What are nasal polyps?

Nasal polyps are soft, painless, noncancerous growths on the lining of your nasal passages or sinuses. They hang down like teardrops or grapes. They result from chronic inflammation due to asthma, recurring infection, allergies, drug sensitivity or certain immune disorders.  Small nasal polyps may not cause symptoms. Larger growths or groups of nasal polyps can block your nasal passages or lead to breathing problems, a lost sense of smell and frequent infections.  Nasal polyps can affect anyone, but they're more common in adults. Medications can often shrink or eliminate nasal polyps, but surgery is sometimes needed to remove them. Even after successful treatment, nasal polyps often return.

Nasal polyps can form at any age, but they're most common in young and middle-aged adults. Nasal polyps may form anywhere in your sinuses or nasal passages, but they appear most often in an area where sinuses near your eyes, nose and cheekbones all drain through winding passages into your nose (ostiomeatal complex).


Risk factors include:
  • Sensitivity to aspirin - people with an allergic response to aspirin or other NSAIDS (non-steroidal anti-inflammatory drugs) are more likely to develop polyps.
  • Allergic fungal sinusitis - an allergy to airborne fungi.
  • Rhinitis/Rhinosinusitis - an inflammation of the nasal passage and sinuses, typically lasting 12 weeks or more. This condition includes hay fever
  • Cystic fibrosis - a chronic disease that affects organs such as the liver, lungs, pancreas, and intestines.
  • Churg-Strauss syndrome - a disease that results in the inflammation of blood vessels.
  • Age - Nasal polyps can occur at any age, but young and middle-aged adults are more at risk.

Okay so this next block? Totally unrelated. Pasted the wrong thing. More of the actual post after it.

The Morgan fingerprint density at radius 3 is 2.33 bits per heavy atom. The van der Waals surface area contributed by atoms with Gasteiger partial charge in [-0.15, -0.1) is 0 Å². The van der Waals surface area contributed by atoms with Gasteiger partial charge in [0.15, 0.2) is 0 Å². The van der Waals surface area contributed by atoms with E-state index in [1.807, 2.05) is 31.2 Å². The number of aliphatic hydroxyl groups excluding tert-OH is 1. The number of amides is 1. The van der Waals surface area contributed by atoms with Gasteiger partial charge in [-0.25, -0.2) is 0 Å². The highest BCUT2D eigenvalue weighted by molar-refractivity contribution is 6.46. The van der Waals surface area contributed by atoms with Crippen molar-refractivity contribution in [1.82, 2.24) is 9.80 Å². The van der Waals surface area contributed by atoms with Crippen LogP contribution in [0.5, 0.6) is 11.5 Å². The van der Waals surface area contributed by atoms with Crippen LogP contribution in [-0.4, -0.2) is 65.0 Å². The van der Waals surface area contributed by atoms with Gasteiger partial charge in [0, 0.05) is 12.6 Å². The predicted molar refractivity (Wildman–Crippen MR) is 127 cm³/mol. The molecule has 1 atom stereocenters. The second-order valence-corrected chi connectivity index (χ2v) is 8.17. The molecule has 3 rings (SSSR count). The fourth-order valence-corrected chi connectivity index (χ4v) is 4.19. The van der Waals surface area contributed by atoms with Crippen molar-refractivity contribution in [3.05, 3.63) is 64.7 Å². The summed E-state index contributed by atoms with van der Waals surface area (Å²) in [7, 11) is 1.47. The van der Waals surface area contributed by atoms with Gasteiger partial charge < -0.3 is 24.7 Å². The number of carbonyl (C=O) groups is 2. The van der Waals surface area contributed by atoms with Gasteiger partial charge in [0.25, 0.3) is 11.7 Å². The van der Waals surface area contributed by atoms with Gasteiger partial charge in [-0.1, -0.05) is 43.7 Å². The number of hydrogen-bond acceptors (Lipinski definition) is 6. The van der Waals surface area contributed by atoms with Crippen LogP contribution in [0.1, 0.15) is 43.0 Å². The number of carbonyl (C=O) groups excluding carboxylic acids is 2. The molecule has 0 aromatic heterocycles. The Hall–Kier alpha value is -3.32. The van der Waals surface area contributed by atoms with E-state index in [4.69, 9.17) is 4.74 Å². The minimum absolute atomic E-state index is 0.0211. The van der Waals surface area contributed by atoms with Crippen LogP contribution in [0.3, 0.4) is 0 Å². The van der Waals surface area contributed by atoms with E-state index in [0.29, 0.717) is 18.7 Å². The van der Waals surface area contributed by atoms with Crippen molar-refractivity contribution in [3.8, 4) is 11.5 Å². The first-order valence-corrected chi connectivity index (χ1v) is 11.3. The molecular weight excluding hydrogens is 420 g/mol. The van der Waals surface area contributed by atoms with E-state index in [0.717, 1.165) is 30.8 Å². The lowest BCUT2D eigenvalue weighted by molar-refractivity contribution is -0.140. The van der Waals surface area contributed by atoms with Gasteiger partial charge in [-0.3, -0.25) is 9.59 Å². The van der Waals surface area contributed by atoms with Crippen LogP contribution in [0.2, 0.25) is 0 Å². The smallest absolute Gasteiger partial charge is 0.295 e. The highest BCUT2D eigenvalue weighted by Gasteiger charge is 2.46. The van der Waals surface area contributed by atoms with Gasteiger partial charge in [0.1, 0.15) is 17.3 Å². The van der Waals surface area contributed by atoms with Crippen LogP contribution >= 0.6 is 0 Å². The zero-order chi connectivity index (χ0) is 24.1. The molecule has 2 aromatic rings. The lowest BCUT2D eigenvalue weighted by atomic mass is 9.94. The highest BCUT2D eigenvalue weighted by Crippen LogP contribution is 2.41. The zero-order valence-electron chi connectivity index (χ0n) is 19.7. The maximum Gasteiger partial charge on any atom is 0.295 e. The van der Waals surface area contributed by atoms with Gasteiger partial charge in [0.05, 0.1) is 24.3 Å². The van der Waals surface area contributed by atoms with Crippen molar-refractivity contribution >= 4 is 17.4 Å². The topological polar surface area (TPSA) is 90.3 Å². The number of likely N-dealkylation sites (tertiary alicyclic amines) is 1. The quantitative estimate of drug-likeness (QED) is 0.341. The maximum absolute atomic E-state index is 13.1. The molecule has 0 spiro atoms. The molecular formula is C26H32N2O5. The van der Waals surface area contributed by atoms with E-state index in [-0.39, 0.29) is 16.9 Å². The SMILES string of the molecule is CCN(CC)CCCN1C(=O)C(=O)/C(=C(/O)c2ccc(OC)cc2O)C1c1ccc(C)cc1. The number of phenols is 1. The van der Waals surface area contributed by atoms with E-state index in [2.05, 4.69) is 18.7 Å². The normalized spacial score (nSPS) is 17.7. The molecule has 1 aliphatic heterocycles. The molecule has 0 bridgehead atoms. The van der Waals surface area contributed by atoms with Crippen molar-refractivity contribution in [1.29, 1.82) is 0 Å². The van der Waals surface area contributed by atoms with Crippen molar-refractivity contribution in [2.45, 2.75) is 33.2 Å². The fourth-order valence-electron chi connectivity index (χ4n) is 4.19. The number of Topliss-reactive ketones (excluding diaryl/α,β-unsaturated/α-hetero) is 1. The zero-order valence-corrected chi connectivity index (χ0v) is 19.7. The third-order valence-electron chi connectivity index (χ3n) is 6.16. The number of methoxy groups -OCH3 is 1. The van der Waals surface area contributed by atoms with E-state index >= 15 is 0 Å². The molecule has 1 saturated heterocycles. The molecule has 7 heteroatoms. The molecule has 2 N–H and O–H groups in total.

• Genetics - individuals whose parents have had nasal polyps have a higher risk of developing them.
A doctor will generally be able to make a diagnosis after asking about symptoms and examining the patient's nose. Often polyps are visible with the aid of a lighted instrument.
The doctor may also order the following tests:
  • Nasal endoscopy - a narrow tube with a small camera (or magnifying lens) is inserted into the patient's nose.
  • CT scan - this enables the doctor to locate nasal polyps and other abnormalities linked to chronic inflammation. The doctor will also be able to identify any other obstructions.
  • Skin prick allergy test - if the doctor thinks that allergies may be contributing to polyp development, he or she may do an allergy test.
  • Cystic fibrosis - if the patient is a young child, the doctor may order a cystic fibrosis test
Chronic sinusitis, with or without polyps, is a challenging condition to clear up completely. You'll work with your health care team to develop the best long-term treatment plan to manage your symptoms and to treat factors, such as allergies, that may contribute to chronic inflammation.
The treatment goal for nasal polyps is to reduce their size or eliminate them. Medications are usually the first approach. Surgery may sometimes be needed, but it may not provide a permanent solution because polyps tend to recur.




  • “Nasal Polyps Management and Treatment.” Cleveland Clinic, my.clevelandclinic.org/health/diseases/15250-nasal-polyps/management-and-treatment.
  • “Nasal Polyps.” Mayo Clinic, Mayo Foundation for Medical Education and Research, 3 Mar. 2018, www.mayoclinic.org/diseases-conditions/nasal-polyps/diagnosis-treatment/drc-20351894.
  • “Nasal Polyps: Causes, Symptoms, and Diagnosis.” Healthline, Healthline Media, www.healthline.com/health/nasal-polyps.
  • “Nasal Polyps: How Polyps Affect Allergies, How to Treat Them.” WebMD, WebMD, www.webmd.com/allergies/nasal-polyps-symptoms-and-treatments#2.
  • Nordqvist, Christian. “Nasal Polyps: Causes, Symptoms, and Treatments.” Medical News Today, MediLexicon International, 22 Dec. 2017, www.medicalnewstoday.com/articles/177020.php

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